In March 2021 I wasn't into networking at all. Like, zero. So I discovered them when I heard Julien talking about Beeple's coup with "The First 5000 Days" one morning as I arrived in our office. At the time I had been trying for a few months to get back to drawing after a 6 year-long break, I had this urge to be creating art again but I was struggling both with recovering my former ease with the pencil and with attaching a purpose to this practice. NFTs opened my eyes to a bright new world of possibilities. While trying to absorb the so many concepts lying behind this technology, I somewhat comprehended that I had to make video art to be able to be part of it, and thought that I was already holding all the cards, but in the digital realm.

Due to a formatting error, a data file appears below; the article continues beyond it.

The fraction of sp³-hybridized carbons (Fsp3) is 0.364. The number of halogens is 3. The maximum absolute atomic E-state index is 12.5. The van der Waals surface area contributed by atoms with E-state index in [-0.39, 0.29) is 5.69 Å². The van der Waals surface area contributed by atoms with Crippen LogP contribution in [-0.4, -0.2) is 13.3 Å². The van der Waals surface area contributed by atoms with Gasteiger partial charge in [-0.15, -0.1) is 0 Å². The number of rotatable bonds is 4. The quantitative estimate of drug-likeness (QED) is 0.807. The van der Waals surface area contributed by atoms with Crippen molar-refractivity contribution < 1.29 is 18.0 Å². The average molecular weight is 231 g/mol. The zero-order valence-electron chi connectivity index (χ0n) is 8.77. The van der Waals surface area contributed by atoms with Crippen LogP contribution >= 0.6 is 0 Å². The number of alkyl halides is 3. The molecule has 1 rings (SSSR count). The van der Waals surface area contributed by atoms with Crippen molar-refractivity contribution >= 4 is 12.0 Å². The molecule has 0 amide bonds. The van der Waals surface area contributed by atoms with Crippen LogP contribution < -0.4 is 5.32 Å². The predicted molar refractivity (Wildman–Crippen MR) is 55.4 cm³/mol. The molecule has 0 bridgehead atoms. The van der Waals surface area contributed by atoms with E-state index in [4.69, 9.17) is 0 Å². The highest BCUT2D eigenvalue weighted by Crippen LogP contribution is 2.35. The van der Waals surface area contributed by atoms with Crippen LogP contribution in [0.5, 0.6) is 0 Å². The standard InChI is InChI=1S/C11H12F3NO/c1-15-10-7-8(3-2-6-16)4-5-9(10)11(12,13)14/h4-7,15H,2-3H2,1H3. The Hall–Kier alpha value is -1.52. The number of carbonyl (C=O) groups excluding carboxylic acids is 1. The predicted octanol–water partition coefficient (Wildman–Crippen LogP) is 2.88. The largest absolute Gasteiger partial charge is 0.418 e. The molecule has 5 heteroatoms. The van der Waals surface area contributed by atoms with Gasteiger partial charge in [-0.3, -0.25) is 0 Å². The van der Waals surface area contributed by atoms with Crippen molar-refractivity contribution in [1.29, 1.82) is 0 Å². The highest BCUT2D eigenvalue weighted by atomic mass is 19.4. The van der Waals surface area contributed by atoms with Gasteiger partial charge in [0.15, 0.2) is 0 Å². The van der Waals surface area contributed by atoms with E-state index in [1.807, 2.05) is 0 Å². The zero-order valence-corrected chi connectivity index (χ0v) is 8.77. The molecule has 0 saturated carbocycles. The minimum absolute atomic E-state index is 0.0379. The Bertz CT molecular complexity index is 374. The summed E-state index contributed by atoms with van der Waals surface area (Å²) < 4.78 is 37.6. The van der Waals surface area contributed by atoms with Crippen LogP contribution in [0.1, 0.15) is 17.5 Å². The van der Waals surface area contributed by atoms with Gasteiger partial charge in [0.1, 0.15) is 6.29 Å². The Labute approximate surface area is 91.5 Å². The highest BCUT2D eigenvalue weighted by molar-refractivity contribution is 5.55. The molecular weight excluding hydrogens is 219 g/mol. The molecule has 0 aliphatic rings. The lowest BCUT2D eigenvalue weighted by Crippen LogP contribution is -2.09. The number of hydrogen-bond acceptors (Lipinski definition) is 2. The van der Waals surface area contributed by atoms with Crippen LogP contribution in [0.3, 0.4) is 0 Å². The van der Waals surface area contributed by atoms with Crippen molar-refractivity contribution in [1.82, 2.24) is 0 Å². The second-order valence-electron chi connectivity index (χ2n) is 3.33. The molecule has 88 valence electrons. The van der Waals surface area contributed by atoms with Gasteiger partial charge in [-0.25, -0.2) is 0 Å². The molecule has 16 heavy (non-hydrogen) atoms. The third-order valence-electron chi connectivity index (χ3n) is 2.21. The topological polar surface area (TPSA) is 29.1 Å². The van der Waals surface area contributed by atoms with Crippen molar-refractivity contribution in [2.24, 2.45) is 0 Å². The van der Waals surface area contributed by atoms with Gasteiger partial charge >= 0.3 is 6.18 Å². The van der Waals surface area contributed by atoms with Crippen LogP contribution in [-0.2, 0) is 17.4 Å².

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The algorithms you have created for Garden, Monoliths, and The Lushtemples made you the top-selling artists on Tezos in less than six months. Could you tell me how long it took to code it and where you found inspiration for it?
That same night after learning about NFTs, I recovered the password of that dead Twitter account with its 35 just-as-dead followers, turned all notifications on, and started to work on that idea of making video loops by mixing my paintings with some of my existing programmed stuff ( while shilling for a Foundation invitation, lol ).